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Some good points if you are not that open-minded to begin with
on December 15, 2013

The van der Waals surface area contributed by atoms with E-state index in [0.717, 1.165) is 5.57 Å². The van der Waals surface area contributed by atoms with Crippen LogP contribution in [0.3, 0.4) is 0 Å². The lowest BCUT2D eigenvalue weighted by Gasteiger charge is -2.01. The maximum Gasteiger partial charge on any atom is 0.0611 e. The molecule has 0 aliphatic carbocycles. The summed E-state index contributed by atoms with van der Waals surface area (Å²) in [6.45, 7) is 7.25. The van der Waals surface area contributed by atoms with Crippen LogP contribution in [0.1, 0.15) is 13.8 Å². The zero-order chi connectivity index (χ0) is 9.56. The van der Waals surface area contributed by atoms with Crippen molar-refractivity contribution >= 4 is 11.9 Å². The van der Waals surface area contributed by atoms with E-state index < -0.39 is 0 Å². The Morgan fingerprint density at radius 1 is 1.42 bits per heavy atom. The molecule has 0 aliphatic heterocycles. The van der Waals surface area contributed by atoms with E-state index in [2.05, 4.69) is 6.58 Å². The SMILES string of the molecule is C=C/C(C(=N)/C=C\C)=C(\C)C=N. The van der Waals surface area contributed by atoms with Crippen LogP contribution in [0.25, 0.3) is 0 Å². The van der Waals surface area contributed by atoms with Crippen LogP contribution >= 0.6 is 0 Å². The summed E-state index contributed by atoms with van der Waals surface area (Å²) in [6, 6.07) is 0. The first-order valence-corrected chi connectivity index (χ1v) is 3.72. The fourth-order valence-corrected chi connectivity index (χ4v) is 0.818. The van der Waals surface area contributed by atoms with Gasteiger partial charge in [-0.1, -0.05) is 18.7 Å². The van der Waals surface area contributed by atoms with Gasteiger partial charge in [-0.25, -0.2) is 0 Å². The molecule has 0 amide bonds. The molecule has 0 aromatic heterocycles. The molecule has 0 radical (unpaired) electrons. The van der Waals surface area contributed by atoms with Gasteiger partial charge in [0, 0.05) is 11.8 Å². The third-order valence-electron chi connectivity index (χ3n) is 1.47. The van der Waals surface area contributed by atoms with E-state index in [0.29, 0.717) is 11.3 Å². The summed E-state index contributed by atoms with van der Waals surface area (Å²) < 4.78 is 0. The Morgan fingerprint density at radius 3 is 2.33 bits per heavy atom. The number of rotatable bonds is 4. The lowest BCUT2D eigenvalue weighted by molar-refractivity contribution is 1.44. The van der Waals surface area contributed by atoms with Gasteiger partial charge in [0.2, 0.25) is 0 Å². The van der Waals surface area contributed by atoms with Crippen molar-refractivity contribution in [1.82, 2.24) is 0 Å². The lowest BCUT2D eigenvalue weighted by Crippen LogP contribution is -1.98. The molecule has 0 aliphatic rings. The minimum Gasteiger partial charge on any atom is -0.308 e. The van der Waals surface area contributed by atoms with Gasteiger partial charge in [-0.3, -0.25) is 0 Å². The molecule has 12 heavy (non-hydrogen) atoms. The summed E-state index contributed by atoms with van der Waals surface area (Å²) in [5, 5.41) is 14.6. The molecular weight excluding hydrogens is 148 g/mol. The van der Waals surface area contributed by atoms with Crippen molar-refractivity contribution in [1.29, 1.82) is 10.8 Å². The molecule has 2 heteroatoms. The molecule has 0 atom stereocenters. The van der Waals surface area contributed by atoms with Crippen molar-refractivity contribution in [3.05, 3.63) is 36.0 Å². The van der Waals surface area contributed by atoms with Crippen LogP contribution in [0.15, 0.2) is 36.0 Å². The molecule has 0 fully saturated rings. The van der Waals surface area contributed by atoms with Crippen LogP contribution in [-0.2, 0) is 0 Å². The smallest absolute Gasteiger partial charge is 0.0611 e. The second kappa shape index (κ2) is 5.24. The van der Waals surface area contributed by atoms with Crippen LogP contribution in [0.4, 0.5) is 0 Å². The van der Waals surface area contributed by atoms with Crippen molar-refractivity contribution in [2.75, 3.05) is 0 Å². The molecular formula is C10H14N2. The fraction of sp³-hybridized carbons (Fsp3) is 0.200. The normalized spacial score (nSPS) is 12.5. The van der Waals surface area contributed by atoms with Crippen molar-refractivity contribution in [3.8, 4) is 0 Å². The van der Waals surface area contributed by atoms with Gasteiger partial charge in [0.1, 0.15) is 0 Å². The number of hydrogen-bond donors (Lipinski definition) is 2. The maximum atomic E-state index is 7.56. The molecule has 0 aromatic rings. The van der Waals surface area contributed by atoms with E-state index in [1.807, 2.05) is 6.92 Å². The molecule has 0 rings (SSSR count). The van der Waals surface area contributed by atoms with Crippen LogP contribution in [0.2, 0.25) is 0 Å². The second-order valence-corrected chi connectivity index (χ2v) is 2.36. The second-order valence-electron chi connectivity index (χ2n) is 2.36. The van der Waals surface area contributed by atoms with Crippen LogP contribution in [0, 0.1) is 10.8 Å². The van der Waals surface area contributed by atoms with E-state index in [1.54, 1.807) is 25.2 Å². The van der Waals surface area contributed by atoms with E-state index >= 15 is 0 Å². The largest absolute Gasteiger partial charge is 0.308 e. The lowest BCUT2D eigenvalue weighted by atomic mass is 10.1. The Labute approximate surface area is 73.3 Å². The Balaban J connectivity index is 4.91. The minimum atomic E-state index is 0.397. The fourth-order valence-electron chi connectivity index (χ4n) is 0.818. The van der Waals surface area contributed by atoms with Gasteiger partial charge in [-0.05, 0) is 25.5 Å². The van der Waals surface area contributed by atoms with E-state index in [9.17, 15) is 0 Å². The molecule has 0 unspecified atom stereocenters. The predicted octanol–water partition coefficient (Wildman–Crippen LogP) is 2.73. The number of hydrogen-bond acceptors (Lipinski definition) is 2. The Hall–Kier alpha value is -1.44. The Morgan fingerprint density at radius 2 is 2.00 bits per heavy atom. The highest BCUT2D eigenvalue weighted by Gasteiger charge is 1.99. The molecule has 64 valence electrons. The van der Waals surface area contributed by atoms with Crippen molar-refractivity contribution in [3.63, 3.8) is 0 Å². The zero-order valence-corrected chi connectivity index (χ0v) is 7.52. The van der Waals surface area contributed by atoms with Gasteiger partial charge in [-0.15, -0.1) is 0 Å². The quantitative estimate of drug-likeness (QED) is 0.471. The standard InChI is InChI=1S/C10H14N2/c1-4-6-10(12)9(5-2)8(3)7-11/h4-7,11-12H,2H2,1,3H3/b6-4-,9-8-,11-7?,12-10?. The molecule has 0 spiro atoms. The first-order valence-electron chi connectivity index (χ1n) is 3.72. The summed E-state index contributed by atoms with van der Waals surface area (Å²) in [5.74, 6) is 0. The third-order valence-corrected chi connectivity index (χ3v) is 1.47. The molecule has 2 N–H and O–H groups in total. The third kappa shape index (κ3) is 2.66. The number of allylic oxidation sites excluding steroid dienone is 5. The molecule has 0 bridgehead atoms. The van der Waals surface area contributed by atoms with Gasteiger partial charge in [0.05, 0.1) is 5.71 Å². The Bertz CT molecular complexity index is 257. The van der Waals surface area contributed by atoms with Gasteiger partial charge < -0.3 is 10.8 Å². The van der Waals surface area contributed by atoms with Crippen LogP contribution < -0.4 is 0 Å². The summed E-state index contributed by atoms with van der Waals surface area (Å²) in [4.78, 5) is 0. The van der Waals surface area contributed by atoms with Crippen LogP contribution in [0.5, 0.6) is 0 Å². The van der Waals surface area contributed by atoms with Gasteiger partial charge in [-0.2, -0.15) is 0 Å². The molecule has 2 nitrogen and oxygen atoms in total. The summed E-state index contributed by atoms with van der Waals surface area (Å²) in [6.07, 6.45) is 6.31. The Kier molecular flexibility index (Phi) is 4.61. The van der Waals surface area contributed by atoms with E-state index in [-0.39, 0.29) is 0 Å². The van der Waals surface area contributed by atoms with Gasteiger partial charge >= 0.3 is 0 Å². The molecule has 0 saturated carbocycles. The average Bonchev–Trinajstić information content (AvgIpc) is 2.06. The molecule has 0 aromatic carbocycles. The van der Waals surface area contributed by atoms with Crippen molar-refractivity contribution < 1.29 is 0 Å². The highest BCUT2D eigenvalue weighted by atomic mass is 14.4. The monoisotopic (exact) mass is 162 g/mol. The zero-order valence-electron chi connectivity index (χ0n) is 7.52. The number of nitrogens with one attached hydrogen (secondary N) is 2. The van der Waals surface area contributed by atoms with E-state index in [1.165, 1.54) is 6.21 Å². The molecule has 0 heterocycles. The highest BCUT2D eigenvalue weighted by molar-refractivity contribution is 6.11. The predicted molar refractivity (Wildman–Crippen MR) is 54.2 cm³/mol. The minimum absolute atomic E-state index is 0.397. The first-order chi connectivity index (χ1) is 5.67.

In short, the author says that to attract love you need to a) be flexible about who you think is dateable/loveable (meaning color, ethnicity, age, whatever) and b) literally make room in your life and your home to let love or a loved one in. And up to here, I agree with her. In fact, I don't really think you need to read a book about it, but it seems a lot of people loved it. I read it (well, speedread it) because a friend of mine loved it and felt that it was instrumental in helping her find the love of her life which she seems to have done. So that is a testimonial right there. And like anything else, if you're doing something to please somebody else, such as my reading this book, you're probably not going to get as much out of it as somebody more motivated. So that's my disclaimer. And I'm pretty content single, and I don't want to share my closet space, so I really just read the book to see what she said. And what she said is pretty much theme and variations on the above. The author describes herself as a "curvy Jewish woman" who, after many trials and tribulations with the usual losers we all date, finally found the love of her life in a guy who had been right in front of her for years. Why didn't she notice him before? He's black. So, when I got to that part of the book, I kind of laughed and kind of felt annoyed. I laughed because if you're a curvy white woman, finding a nice black guy to date probably won't be the biggest challenge you will ever face in this life. And I kind of felt annoyed because I felt that the author's premise, i.e. that we're all pretty rigid in terms of who we date, was off. I mean yes I think we all went through that when we were like, say, 20, but hopefully as the years go by we've gotten a little more flexible in our thinking, not just in terms of dating but in terms of who we hang out with and where we shop and what we like to eat. Sure, when I was 20, I wanted a nice white boy who was at least 3 inches taller than I etc. etc. etc. Over time, that has changed, not just out of necessity (where are all the tall straight white boys?) but because I look on dating as a kind of reality show adventure. Every relationship is a new land to explore. And I've learned a lot and it's been fun and also painful. But it's also true you get to a point in your life where you just want to go home and it's up to you to figure out what "home" looks like in terms of a relationship. And I don't mean "home" as in emotional comfort food which you'd get by dating the boy next door, I mean "home" as in that guy who is like your favorite pair of flannel pj's but sexy. Color, age, ethnicity, it all fades compared to, "How does this person make me feel?" So, whatever, I thought the book was a waste of time but that's just me. You might love it. I will say this, that since the author found love by expanding her dating horizons, and since that is a fundamental premise of the book, I thought it was lame that the cover shows two thin young white people dancing cheek to cheek. Have the courage of your convictions and show two real people who have found each other with this method, not two J. Crew models. I'd love to see a pic of the author and her husband on the cover.